“Listen to this, O Job; stand still and consider the wondrous works of God. Do you know when God dispatches them, and causes the light of His cloud to shine? Do you know how the clouds are balanced, those wondrous works of Him who is perfect in knowledge?” (Job 37:14-16)
Elihu had been filled with wrath because Job had justified himself rather than God (Job 32:2). Elihu appears to have believed in the midst of his great suffering Job was losing his perspective on who he was and who God was. By Job’s statements, Elihu perceived Job was arguing, as do many wicked people, there is no profit in serving God. Elihu states, “What man is like Job, who drinks scorn like water, who goes in company with the workers of iniquity, and walks with wicked men? For he has said, 'It profits a man nothing that he should delight in God’” (Job 34:7-9).
Elihu feels the need to defend God’s character against Job’s statements and show Job why he should “delight in God” even in the midst of his affliction. Elihu states, “"Therefore listen to me, you men of understanding: Far be it from God to do wickedness, and from the Almighty to commit iniquity. For He repays man according to his work, and makes man to find a reward according to his way. Surely God will never do wickedly, nor will the Almighty pervert justice” (Job 34:10-12).
Unlike Eliphaz, Bildad, and Zophar who had the audacity to try to speak for God and say Job’s suffering was the result of God’s chastening of Job for his sins, Elihu does not feel the need to try to put himself in God’s shoes and speak for God. Elihu doesn’t accuse Job of having committed great sin. In fact, Elihu desires to justify Job against these false charges by Job’s 3 friends: “"Give ear, Job, listen to me; Hold your peace, and I will speak. If you have anything to say, answer me; speak, for I desire to justify you” (Job 33:31-32). However, while Elihu doesn’t accuse Job of committing great evil, he will not stand idly by and listen to Job accuse God of unrighteousness and injustice!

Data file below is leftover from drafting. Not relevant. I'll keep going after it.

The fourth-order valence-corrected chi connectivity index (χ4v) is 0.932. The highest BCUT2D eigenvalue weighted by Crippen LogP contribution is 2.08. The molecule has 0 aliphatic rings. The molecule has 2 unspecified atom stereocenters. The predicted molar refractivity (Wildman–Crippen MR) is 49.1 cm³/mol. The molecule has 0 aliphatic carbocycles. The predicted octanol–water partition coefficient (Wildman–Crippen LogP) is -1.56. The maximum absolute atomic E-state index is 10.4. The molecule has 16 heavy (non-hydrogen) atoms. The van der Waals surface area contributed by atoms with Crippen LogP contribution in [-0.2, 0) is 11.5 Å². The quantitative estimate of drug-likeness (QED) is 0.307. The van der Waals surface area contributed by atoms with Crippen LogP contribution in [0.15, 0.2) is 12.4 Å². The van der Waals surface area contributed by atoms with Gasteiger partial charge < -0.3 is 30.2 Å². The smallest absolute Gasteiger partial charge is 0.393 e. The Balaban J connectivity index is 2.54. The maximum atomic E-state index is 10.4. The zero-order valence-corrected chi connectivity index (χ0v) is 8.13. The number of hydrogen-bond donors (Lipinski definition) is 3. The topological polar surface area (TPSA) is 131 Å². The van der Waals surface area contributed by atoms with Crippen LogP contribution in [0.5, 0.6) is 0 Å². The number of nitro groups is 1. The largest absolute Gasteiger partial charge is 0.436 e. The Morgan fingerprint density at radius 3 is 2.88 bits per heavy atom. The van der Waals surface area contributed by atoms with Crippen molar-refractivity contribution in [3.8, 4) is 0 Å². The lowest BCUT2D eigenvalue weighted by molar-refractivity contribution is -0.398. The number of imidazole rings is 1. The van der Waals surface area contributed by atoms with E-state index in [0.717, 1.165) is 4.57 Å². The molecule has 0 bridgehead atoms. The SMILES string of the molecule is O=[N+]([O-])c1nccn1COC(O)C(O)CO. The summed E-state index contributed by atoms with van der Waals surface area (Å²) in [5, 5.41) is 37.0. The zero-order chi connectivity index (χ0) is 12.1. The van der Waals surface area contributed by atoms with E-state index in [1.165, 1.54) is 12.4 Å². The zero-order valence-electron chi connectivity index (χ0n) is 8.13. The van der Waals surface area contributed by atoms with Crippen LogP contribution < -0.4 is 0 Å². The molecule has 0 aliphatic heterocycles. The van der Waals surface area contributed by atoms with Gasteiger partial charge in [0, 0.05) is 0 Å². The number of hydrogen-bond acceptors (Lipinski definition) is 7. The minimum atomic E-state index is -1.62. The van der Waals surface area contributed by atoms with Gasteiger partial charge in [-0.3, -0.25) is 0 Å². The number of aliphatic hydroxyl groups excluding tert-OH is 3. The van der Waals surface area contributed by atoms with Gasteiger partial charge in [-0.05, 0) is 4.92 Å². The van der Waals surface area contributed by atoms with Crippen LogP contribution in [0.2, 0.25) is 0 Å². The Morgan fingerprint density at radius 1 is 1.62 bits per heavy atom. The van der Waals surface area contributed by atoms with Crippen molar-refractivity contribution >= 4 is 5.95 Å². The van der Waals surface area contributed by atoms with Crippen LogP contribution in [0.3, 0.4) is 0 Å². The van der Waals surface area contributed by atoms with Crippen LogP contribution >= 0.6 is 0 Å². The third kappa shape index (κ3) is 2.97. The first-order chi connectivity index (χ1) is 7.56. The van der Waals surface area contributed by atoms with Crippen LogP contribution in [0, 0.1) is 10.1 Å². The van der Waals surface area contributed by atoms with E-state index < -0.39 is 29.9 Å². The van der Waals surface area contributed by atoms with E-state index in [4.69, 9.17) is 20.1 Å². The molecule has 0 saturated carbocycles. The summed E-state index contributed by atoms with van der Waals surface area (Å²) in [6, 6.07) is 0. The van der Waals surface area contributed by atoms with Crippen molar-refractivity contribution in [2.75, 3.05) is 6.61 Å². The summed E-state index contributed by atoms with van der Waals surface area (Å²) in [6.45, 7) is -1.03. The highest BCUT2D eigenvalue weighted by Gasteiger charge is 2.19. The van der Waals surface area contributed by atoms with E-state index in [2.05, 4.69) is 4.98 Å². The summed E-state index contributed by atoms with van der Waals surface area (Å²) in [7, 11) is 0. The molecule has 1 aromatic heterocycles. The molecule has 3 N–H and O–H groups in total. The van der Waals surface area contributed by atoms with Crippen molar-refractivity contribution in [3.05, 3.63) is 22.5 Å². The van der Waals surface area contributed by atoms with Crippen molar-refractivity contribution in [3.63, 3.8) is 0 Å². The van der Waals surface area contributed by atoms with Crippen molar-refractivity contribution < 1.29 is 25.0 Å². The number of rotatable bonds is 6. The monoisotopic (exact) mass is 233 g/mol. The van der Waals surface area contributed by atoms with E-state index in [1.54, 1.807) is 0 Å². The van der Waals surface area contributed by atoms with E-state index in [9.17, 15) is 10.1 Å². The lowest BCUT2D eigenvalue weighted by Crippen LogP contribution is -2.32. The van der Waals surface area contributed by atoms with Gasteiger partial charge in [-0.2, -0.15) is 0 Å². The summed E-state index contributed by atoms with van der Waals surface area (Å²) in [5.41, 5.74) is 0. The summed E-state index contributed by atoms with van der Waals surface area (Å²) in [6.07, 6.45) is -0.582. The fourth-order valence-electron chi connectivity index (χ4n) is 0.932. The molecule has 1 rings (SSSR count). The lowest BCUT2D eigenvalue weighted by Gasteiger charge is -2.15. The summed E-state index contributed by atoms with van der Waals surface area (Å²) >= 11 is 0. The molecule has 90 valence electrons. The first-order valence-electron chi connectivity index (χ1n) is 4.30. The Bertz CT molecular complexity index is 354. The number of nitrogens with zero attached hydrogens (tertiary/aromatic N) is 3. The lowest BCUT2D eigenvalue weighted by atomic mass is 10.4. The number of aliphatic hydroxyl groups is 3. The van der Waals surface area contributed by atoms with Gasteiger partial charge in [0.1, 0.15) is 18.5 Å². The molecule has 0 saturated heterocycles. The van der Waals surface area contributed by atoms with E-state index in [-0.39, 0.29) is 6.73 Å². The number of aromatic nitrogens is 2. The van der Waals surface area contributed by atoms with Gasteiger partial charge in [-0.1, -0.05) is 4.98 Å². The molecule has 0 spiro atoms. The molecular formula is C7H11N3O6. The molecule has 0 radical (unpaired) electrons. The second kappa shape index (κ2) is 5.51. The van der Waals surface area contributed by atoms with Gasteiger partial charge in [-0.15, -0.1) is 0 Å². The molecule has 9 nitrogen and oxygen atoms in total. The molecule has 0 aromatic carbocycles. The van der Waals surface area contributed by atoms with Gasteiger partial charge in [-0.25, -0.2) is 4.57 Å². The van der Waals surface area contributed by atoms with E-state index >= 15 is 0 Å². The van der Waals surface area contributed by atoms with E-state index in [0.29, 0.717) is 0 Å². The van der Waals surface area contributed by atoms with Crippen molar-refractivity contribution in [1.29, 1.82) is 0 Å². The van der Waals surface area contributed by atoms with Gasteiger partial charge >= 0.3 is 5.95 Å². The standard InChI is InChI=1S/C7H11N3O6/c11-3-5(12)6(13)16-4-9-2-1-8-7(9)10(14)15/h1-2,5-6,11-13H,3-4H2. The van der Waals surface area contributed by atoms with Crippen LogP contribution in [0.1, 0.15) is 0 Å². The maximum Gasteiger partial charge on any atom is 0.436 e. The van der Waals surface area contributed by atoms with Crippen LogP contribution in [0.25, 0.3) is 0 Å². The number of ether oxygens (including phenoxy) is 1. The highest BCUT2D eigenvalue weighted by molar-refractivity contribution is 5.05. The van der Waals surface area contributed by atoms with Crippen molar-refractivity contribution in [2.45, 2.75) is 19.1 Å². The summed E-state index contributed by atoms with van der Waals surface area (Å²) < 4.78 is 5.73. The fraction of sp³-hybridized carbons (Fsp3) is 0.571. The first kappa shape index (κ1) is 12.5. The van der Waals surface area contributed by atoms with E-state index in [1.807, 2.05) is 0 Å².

Through much of his speech Elihu will focus on God and His wonderful works. Elihu speaks of how God knows everything that is happening: “"For His eyes are on the ways of man, and He sees all his steps. There is no darkness, nor shadow of death where the workers of iniquity may hide themselves” (Job 34:21-22). He speaks of God’s might and His justice: “"Behold, God is mighty, but despises no one; He is mighty in strength of understanding. He does not preserve the life of the wicked, but gives justice to the oppressed” (Job 36:5-6). Elihu also reminds Job that the ways of God are far beyond our ability to comprehend: “"Behold, God is great, and we do not know Him; nor can the number of His years be discovered. For He draws up drops of water, which distill as rain from the mist, which the clouds drop down and pour abundantly on man. Indeed, can anyone understand the spreading of clouds, the thunder from His canopy?” (Job 36:26-29).
I believe there is some great wisdom in these words of Elihu, I can apply to my life. When I or someone I care about is suffering and we are facing the temptation to think God has forgotten us and is not treating us fair, we need to stop and meditate on all the wonderful works of God (i.e. God’s might, justice, His all-seeing eye). We need to remember the simple truth that God’s ways are so far greater than our ability to comprehend. Today, when facing the temptation to think God has forgotten me, I will strive to consider all the wonderful works of God!
“As for the Almighty, we cannot find Him; He is excellent in power, in judgment and abundant justice; He does not oppress. Therefore men fear Him; He shows no partiality to any who are wise of heart" (Job 37:23-24).